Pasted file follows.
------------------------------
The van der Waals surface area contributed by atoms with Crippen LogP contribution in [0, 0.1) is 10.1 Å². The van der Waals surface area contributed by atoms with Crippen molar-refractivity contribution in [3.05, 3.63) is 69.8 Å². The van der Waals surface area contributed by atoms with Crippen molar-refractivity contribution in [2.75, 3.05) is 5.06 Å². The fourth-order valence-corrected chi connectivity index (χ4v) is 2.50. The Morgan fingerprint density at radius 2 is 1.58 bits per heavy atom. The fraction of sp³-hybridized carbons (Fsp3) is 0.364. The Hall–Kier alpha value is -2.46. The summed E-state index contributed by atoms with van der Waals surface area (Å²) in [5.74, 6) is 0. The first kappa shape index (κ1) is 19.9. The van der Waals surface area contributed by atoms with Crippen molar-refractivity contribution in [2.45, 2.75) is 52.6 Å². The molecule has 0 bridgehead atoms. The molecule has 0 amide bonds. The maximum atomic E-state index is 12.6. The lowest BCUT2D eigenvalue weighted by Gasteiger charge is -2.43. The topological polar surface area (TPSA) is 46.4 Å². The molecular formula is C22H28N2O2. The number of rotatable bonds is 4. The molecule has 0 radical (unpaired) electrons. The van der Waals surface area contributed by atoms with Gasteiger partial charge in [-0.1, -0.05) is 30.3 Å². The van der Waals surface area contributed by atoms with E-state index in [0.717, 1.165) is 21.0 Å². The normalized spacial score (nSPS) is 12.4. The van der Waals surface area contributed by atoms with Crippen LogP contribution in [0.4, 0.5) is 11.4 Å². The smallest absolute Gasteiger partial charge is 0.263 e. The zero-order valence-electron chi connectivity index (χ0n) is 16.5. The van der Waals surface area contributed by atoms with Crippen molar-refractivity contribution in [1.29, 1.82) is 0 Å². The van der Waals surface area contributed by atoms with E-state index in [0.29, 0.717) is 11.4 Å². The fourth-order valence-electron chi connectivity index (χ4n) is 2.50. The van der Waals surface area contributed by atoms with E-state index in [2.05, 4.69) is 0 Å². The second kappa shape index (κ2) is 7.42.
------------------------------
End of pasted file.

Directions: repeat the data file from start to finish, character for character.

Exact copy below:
The van der Waals surface area contributed by atoms with Crippen LogP contribution in [0, 0.1) is 10.1 Å². The van der Waals surface area contributed by atoms with Crippen molar-refractivity contribution in [3.05, 3.63) is 69.8 Å². The van der Waals surface area contributed by atoms with Crippen molar-refractivity contribution in [2.75, 3.05) is 5.06 Å². The fourth-order valence-corrected chi connectivity index (χ4v) is 2.50. The Morgan fingerprint density at radius 2 is 1.58 bits per heavy atom. The fraction of sp³-hybridized carbons (Fsp3) is 0.364. The Hall–Kier alpha value is -2.46. The summed E-state index contributed by atoms with van der Waals surface area (Å²) in [5.74, 6) is 0. The first kappa shape index (κ1) is 19.9. The van der Waals surface area contributed by atoms with Crippen molar-refractivity contribution in [2.45, 2.75) is 52.6 Å². The molecule has 0 bridgehead atoms. The molecule has 0 amide bonds. The maximum atomic E-state index is 12.6. The lowest BCUT2D eigenvalue weighted by Gasteiger charge is -2.43. The topological polar surface area (TPSA) is 46.4 Å². The molecular formula is C22H28N2O2. The number of rotatable bonds is 4. The molecule has 0 radical (unpaired) electrons. The van der Waals surface area contributed by atoms with Gasteiger partial charge in [-0.1, -0.05) is 30.3 Å². The van der Waals surface area contributed by atoms with E-state index in [0.717, 1.165) is 21.0 Å². The normalized spacial score (nSPS) is 12.4. The van der Waals surface area contributed by atoms with Crippen LogP contribution in [0.4, 0.5) is 11.4 Å². The smallest absolute Gasteiger partial charge is 0.263 e. The zero-order valence-electron chi connectivity index (χ0n) is 16.5. The van der Waals surface area contributed by atoms with Crippen molar-refractivity contribution in [1.29, 1.82) is 0 Å². The van der Waals surface area contributed by atoms with E-state index in [0.29, 0.717) is 11.4 Å². The fourth-order valence-electron chi connectivity index (χ4n) is 2.50. The van der Waals surface area contributed by atoms with E-state index in [2.05, 4.69) is 0 Å². The second kappa shape index (κ2) is 7.42.